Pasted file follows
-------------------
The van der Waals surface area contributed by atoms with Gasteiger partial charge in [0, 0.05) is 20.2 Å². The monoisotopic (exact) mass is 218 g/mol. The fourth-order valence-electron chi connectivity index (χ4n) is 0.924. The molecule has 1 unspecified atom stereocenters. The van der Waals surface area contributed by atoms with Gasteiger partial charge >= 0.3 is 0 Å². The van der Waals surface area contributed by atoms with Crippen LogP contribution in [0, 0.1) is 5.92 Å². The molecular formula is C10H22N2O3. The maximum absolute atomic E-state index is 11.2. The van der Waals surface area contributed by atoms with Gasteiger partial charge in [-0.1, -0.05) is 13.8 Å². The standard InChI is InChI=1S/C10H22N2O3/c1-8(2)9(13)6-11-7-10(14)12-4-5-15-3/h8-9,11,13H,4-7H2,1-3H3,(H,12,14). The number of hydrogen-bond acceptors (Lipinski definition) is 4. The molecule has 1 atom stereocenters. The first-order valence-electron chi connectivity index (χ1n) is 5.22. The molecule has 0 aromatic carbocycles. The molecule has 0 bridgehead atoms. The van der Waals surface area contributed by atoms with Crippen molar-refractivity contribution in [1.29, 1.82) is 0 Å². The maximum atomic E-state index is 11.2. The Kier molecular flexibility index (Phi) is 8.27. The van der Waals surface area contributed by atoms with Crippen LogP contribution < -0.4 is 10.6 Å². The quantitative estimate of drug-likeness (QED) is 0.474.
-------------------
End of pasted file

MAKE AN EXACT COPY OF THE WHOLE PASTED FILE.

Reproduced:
The van der Waals surface area contributed by atoms with Gasteiger partial charge in [0, 0.05) is 20.2 Å². The monoisotopic (exact) mass is 218 g/mol. The fourth-order valence-electron chi connectivity index (χ4n) is 0.924. The molecule has 1 unspecified atom stereocenters. The van der Waals surface area contributed by atoms with Gasteiger partial charge >= 0.3 is 0 Å². The van der Waals surface area contributed by atoms with Crippen LogP contribution in [0, 0.1) is 5.92 Å². The molecular formula is C10H22N2O3. The maximum absolute atomic E-state index is 11.2. The van der Waals surface area contributed by atoms with Gasteiger partial charge in [-0.1, -0.05) is 13.8 Å². The standard InChI is InChI=1S/C10H22N2O3/c1-8(2)9(13)6-11-7-10(14)12-4-5-15-3/h8-9,11,13H,4-7H2,1-3H3,(H,12,14). The number of hydrogen-bond acceptors (Lipinski definition) is 4. The molecule has 1 atom stereocenters. The first-order valence-electron chi connectivity index (χ1n) is 5.22. The molecule has 0 aromatic carbocycles. The molecule has 0 bridgehead atoms. The van der Waals surface area contributed by atoms with Crippen molar-refractivity contribution in [1.29, 1.82) is 0 Å². The maximum atomic E-state index is 11.2. The Kier molecular flexibility index (Phi) is 8.27. The van der Waals surface area contributed by atoms with Crippen LogP contribution < -0.4 is 10.6 Å². The quantitative estimate of drug-likeness (QED) is 0.474.